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West Nile-Positive Mosquitoes Detected in Star


West Nile Virus has been detected in a Star-area mosquito pool. They are the first virus-positive mosquitoes to be detected in Ada County in 2019, according to Ada County Weed, Pest, and Mosquito Abatement.

In July and early August, West Nile had been found in pools in Canyon County, but on Aug. 7, ACWPMA said it had found mosquitoes in pools along the Boise River near Star that carried the disease. In response, there have been truck-mounted abatement treatments in the area to prevent mosquitoes from spreading the disease in humans.

The detection comes somewhat later in the season than it did in 2018, when it was found in a pool on Aug. 1. According to Adam Schroeder, director of the abatement district, environmental factors and efforts on the part of the district have been major players in slowing the spread of the disease into Ada County.

"I think it's unusual in the sense that we had West Nile in the surrounding counties for a considerable time before we had a detection in Ada County," he said.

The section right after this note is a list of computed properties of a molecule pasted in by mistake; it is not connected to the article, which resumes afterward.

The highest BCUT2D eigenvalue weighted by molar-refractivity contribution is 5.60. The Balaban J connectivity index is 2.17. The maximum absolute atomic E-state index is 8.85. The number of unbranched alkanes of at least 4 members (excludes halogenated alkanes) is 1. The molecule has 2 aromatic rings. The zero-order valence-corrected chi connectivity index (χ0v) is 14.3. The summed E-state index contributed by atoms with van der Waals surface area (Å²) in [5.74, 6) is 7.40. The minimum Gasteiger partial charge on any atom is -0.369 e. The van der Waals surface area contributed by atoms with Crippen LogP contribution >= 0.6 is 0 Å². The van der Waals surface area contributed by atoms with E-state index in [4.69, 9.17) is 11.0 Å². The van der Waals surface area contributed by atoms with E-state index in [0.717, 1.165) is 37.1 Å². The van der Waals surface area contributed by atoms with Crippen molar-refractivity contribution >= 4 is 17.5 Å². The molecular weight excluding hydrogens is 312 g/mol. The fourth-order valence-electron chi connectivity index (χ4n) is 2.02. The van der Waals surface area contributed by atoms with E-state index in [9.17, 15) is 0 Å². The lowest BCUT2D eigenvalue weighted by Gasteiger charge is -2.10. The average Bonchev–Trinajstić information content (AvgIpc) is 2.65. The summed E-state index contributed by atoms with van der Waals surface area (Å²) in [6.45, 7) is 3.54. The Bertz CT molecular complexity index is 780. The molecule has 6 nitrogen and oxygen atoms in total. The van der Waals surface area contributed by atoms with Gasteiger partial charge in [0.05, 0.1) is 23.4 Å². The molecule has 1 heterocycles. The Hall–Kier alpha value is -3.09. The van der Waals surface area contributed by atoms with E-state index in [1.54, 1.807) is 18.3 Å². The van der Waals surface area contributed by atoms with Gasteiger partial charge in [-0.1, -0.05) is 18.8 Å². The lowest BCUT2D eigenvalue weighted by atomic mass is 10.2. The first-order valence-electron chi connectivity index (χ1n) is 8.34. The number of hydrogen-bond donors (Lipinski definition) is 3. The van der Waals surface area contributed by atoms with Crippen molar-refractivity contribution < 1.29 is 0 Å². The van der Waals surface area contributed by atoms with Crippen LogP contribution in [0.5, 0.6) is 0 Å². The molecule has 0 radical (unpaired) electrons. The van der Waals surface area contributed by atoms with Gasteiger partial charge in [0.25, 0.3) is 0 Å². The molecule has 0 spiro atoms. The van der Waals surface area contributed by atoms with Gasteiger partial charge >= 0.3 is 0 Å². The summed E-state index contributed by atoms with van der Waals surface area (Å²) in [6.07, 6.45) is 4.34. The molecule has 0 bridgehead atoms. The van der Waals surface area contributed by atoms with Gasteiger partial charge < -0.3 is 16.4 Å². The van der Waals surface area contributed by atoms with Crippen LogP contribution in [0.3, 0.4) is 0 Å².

Schroeder said flooding in 2017 promoted the spread of West Nile. That year, 73 pools tested positive for the disease. Last year and this year, he said comparatively dry conditions have contributed to fewer pools testing positive.

West Nile Virus is a mosquito-borne disease that produces no symptoms in most people who contract it. Approximately one in five people develop a fever, headache, body aches, joint pains, diarrhea and a rash, and while most people affected recover, fatigue can last for months. One in 150 people who contract the disease can suffer from neurological symptoms that may be permanent.

Prevention strategies include draining standing water where mosquitoes breed, using bug spray, wearing long-sleeved, light-colored clothing and ensuring that screen doors are closed and in good condition.